A few months ago, I gave you a short primer on the immunology of vaccines. It’s time now for another short, oversimplified primer, this time on the immunology of HIV. This was originally up on the old blog, but it will provide some necessary background for upcoming posts (I think).
HIV denialists form a persistent little cult, and one of their newest leaders is Gary Null. Despite their small size and dearth of academic heavy-weights, they are quite loud, and can affect health policy.
Let’s delve into the immunology, and, once again, please forgive the over-simplification.
HIV is a retrovirus. Like all viruses, it is not a living organism as such, but a hunk of nucleic acids (in this case, RNA) and proteins that requires a living cell in order to reproduce. Take it away from a human body, and it rapidly becomes a useless hunk of chemicals.
HIV is a particularly successful virus for a variety of reasons. It has a very long latency period — that is, a person can be infected for years without symptoms, giving ample opportunity to spread the virus. It also reproduces quickly and in vast numbers, allowing for many random mutations which help it evade both the immune system and medications. While the mutations are random, the results are not. Introduce a selective pressure, such as a new anti-retroviral drug, and resistant variants will reproduce more successfully than non-resistant ones (it’s called “evolution”—deal with it). But all that happens after a person becomes infected. Let’s go back a step.
After entering a persons body, via sexual contact, dirty needles, and occasionally other blood and body fluid exposures (although those are the big ones), the virus is eaten up by local immune cells (macrophages) like any other virus. This leads to the viral parts being displayed on the outside of the cell for all to see, and T-cells come by to start the body’s specific immune response (you may want to reference my earlier article). Most viruses have a preference for one or another type of cell. Unfortunately for us, in the case of HIV, its preference is immune cells, especially a type of T-cell (CD4+ T-helper cells). Still, the body mounts a vigorous immune response (with flu-like symptoms), and despite an early and rapid spread of the virus to all parts of the body, the virus count in the blood rapidly drops. For now.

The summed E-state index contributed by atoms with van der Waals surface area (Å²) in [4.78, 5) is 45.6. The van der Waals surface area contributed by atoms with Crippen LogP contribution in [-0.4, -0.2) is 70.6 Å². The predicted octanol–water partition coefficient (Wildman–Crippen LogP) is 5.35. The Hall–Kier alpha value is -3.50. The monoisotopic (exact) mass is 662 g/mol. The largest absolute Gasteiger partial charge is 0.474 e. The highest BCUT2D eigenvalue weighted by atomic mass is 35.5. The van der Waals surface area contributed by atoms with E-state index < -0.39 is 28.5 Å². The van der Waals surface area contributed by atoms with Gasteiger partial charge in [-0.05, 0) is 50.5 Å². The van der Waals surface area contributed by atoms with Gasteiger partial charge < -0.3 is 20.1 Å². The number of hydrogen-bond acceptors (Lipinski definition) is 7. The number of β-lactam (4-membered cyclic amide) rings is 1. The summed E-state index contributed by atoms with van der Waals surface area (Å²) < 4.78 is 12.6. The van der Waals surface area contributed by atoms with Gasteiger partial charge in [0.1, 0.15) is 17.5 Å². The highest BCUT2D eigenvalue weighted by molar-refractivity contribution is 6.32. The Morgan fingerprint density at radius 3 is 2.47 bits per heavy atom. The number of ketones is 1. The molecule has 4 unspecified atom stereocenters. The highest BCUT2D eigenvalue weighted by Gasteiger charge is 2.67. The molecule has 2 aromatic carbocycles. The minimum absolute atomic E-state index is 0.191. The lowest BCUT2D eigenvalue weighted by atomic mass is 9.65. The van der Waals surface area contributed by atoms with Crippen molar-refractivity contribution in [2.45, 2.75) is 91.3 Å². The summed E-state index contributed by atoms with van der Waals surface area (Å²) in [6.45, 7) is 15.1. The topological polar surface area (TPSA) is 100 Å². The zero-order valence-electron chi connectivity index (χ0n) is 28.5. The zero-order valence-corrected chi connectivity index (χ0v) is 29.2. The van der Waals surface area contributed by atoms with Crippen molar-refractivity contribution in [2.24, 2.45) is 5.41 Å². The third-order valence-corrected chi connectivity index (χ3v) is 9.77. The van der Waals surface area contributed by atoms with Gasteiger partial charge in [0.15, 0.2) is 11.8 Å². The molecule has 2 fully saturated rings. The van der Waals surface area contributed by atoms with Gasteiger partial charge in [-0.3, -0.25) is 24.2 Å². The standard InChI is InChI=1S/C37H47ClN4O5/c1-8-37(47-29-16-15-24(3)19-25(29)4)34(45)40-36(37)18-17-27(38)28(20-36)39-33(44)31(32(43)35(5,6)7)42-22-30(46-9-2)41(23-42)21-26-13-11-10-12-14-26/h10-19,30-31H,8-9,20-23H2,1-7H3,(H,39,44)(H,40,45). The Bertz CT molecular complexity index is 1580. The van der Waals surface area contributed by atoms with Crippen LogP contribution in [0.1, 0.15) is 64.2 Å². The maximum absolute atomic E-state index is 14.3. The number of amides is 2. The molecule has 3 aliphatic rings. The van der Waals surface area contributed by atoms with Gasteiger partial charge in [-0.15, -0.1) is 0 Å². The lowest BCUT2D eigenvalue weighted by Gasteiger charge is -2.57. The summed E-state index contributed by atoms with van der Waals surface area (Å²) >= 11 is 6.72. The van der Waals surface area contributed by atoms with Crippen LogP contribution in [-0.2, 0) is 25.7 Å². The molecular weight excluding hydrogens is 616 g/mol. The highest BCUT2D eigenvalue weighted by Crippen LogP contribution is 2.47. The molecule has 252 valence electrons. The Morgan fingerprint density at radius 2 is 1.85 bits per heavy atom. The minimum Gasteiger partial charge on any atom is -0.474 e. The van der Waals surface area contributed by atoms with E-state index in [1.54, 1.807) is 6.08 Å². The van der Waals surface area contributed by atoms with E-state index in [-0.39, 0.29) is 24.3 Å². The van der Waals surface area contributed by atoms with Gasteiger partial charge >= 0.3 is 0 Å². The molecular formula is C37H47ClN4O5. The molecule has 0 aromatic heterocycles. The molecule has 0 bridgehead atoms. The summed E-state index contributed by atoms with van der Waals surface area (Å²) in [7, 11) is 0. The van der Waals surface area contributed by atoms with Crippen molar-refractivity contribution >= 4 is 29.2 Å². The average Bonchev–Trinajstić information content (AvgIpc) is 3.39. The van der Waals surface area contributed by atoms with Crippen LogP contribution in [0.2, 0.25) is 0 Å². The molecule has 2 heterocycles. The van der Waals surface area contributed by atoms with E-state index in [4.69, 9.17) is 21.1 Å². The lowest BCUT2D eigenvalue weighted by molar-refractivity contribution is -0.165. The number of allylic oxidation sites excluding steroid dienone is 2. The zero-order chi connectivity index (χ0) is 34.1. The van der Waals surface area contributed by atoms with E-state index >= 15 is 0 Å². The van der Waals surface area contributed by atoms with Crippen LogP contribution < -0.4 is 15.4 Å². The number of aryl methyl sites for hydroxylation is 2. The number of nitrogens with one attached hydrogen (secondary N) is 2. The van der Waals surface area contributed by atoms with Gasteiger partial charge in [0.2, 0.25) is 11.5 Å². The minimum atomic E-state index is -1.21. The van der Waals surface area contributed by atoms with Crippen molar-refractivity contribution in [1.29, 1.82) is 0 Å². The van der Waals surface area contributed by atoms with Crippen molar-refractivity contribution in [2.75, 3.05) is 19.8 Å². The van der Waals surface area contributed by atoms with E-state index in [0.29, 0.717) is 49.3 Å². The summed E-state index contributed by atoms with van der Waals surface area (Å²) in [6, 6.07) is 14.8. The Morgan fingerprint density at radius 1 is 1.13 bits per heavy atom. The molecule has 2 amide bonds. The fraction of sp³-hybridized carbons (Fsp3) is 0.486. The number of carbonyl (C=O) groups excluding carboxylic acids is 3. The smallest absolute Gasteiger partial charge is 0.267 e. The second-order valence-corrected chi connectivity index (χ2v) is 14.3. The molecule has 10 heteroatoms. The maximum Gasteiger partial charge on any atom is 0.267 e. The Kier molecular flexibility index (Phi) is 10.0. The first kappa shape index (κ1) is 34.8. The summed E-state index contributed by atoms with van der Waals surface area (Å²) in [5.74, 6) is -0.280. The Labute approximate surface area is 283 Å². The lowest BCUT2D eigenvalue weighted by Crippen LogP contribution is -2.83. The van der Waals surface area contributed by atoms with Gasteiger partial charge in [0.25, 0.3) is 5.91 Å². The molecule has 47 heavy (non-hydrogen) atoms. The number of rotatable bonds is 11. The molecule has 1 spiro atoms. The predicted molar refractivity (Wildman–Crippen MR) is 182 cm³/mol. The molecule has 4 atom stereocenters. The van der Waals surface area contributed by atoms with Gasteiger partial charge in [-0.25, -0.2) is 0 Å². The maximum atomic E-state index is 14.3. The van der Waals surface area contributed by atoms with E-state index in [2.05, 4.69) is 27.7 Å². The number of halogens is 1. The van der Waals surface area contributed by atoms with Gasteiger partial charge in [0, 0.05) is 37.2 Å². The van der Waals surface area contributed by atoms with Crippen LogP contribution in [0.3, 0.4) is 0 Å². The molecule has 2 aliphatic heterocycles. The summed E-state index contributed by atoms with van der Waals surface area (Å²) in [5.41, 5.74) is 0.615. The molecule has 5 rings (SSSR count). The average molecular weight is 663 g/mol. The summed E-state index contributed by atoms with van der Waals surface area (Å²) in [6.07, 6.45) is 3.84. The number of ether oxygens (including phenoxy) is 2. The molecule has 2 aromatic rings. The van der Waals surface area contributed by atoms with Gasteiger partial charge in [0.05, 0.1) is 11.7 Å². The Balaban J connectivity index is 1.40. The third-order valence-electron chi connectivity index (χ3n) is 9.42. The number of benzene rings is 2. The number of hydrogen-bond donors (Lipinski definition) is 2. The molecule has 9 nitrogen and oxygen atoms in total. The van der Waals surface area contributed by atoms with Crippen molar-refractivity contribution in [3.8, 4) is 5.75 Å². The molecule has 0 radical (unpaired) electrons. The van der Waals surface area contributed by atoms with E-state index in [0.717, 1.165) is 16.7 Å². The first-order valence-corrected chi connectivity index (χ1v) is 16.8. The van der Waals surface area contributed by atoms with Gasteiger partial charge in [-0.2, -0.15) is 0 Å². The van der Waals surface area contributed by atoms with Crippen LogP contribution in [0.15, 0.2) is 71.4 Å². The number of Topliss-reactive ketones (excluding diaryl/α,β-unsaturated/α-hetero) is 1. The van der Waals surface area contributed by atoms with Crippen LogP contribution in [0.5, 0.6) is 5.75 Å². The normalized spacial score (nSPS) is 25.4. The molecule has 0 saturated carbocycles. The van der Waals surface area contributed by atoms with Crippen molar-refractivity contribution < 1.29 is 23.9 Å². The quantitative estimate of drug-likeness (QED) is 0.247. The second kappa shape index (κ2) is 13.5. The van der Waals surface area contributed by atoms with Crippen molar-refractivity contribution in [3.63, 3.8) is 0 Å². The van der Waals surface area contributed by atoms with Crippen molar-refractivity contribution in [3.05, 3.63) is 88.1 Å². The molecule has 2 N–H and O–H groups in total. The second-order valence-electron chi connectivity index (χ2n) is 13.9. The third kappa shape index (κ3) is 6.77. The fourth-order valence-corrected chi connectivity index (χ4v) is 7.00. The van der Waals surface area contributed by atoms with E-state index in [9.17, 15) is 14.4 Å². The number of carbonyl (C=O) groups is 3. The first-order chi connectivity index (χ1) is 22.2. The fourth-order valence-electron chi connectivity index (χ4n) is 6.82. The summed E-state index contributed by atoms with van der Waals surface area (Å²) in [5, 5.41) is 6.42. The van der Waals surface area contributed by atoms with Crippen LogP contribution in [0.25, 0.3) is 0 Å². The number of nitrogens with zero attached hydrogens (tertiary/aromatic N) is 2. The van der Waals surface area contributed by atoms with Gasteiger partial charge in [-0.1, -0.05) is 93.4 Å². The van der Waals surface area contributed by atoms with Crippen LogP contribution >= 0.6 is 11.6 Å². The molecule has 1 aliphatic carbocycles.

So your immune system did a nice job. It got the virus out of your blood. Unfortunately, the virus is very comfortable in the immune cells of the lymph nodes, and hangs out there, slowly reproducing. At that point, there is some mild depression of the immune system, with perhaps some additional risk of pneumonia and other diseases, but really, there isn’t much in the way of outward signs of disease. Your immune system, however, is being devastated. T-cells are serving as little HIV factories, but these factories burn down after a successful run. Your T-cell count is slowly dropping. After about ten years feeling generally OK, but then…
As the years pass, the number of T-cells has steadily dropped. The ability of the body to discover new invaders, control old invaders, and activate a strong immune response has been decimated. Pneumocystis, an organism that normally lives peacefully in the lungs, no longer has T-cells to hold down its numbers. The same goes for TB. These diseases can quickly overwhelm someone with HIV.
Cancers that are rare in healthy people take advantage of decreased immunity. Lymphoma of the brain, which is caused by a viral infection, can pop up. So can Kaposi’s sarcoma, a rare cancer of the blood vessels, also caused by a virus.
Without treatment, AIDS is fatal in a matter of months.
I can haz gud nuz?
The study of HIV spurred a generation of research in the biomedical fields. Anti-HIV drugs became available about five or six years after the identification of the epidemic. Unfortunately, resistance to these drugs developed quickly, via the evolutionary mechanisms described above. Research showed that the virus had to be fought on multiple fronts at once to reduce resistance.
I was a medical student when one class of drugs, the protease inhibitors, came out. We went from full inpatient AIDS wards, to empty beds in a matter of months. HIV became a disease treated in the office. I now take care of elderly HIV patients—not for their HIV, but for the usual diseases that affect older adults, and for some of the side-effects of HIV meds, such has high cholesterol.
HIV is a great example of how science can actually work to produce good results. Of course, we have a long way to go in prevention and treatment, especially in developing countries. A vaccine is also a long way off.
If the HIV denialists have their way, you won’t have to worry about any advances in treatment of HIV, since they don’t believe it causes AIDS. Their foolishness is one of our greatest enemies, and must be battled daily.